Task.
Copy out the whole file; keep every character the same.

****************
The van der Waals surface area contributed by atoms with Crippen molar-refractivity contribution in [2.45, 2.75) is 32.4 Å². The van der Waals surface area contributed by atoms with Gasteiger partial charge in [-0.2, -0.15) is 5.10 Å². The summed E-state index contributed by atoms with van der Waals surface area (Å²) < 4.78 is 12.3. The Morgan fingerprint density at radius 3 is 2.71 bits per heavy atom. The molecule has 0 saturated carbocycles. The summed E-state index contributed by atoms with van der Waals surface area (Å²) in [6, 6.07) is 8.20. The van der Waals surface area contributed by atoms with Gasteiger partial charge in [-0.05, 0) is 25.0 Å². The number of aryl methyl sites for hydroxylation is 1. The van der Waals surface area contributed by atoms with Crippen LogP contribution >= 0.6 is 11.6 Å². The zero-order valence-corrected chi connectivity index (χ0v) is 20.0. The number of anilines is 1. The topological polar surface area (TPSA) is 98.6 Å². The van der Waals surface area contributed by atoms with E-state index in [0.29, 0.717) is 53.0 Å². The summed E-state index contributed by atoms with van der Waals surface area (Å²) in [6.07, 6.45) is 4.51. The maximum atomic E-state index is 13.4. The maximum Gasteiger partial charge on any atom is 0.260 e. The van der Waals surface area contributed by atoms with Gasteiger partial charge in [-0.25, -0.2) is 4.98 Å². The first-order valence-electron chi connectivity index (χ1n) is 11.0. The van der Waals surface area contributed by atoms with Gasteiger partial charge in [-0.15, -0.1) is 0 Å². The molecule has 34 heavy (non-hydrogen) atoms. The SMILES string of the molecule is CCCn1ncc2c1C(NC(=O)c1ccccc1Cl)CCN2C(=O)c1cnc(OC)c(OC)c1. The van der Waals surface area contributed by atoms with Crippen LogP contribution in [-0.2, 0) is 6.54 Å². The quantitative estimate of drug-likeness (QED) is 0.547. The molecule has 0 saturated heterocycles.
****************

The van der Waals surface area contributed by atoms with Crippen molar-refractivity contribution in [2.45, 2.75) is 32.4 Å². The van der Waals surface area contributed by atoms with Gasteiger partial charge in [-0.2, -0.15) is 5.10 Å². The summed E-state index contributed by atoms with van der Waals surface area (Å²) < 4.78 is 12.3. The Morgan fingerprint density at radius 3 is 2.71 bits per heavy atom. The molecule has 0 saturated carbocycles. The summed E-state index contributed by atoms with van der Waals surface area (Å²) in [6, 6.07) is 8.20. The van der Waals surface area contributed by atoms with Gasteiger partial charge in [-0.05, 0) is 25.0 Å². The number of aryl methyl sites for hydroxylation is 1. The van der Waals surface area contributed by atoms with Crippen LogP contribution >= 0.6 is 11.6 Å². The zero-order valence-corrected chi connectivity index (χ0v) is 20.0. The number of anilines is 1. The topological polar surface area (TPSA) is 98.6 Å². The van der Waals surface area contributed by atoms with E-state index in [0.29, 0.717) is 53.0 Å². The summed E-state index contributed by atoms with van der Waals surface area (Å²) in [6.07, 6.45) is 4.51. The maximum atomic E-state index is 13.4. The maximum Gasteiger partial charge on any atom is 0.260 e. The van der Waals surface area contributed by atoms with Gasteiger partial charge in [-0.25, -0.2) is 4.98 Å². The first-order valence-electron chi connectivity index (χ1n) is 11.0. The van der Waals surface area contributed by atoms with Gasteiger partial charge in [-0.15, -0.1) is 0 Å². The molecule has 34 heavy (non-hydrogen) atoms. The SMILES string of the molecule is CCCn1ncc2c1C(NC(=O)c1ccccc1Cl)CCN2C(=O)c1cnc(OC)c(OC)c1. The van der Waals surface area contributed by atoms with Crippen LogP contribution in [-0.2, 0) is 6.54 Å². The quantitative estimate of drug-likeness (QED) is 0.547. The molecule has 0 saturated heterocycles.